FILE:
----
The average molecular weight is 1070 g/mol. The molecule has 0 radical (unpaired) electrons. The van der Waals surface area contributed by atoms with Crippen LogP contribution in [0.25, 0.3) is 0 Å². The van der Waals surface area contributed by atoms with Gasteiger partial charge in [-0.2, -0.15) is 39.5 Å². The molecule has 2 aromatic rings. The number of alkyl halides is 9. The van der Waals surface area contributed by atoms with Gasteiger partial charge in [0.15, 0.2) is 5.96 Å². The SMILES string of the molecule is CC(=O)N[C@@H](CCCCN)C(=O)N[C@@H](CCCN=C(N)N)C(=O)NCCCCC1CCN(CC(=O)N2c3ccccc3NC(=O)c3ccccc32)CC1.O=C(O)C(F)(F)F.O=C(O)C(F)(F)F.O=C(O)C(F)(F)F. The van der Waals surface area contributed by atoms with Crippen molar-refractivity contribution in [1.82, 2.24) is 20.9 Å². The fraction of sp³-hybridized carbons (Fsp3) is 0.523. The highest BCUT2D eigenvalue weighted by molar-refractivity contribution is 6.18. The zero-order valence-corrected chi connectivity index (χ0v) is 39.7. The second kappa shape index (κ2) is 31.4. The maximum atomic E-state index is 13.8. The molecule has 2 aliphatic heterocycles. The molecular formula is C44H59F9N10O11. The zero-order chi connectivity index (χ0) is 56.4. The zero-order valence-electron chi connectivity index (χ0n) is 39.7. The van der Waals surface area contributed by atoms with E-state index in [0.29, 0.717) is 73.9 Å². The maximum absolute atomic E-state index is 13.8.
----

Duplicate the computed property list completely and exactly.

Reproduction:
The average molecular weight is 1070 g/mol. The molecule has 0 radical (unpaired) electrons. The van der Waals surface area contributed by atoms with Crippen LogP contribution in [0.25, 0.3) is 0 Å². The van der Waals surface area contributed by atoms with Gasteiger partial charge in [-0.2, -0.15) is 39.5 Å². The molecule has 2 aromatic rings. The number of alkyl halides is 9. The van der Waals surface area contributed by atoms with Gasteiger partial charge in [0.15, 0.2) is 5.96 Å². The SMILES string of the molecule is CC(=O)N[C@@H](CCCCN)C(=O)N[C@@H](CCCN=C(N)N)C(=O)NCCCCC1CCN(CC(=O)N2c3ccccc3NC(=O)c3ccccc32)CC1.O=C(O)C(F)(F)F.O=C(O)C(F)(F)F.O=C(O)C(F)(F)F. The van der Waals surface area contributed by atoms with Crippen molar-refractivity contribution in [1.82, 2.24) is 20.9 Å². The fraction of sp³-hybridized carbons (Fsp3) is 0.523. The highest BCUT2D eigenvalue weighted by molar-refractivity contribution is 6.18. The zero-order valence-corrected chi connectivity index (χ0v) is 39.7. The second kappa shape index (κ2) is 31.4. The maximum atomic E-state index is 13.8. The molecule has 2 aliphatic heterocycles. The molecular formula is C44H59F9N10O11. The zero-order chi connectivity index (χ0) is 56.4. The zero-order valence-electron chi connectivity index (χ0n) is 39.7. The van der Waals surface area contributed by atoms with E-state index in [0.29, 0.717) is 73.9 Å². The maximum absolute atomic E-state index is 13.8.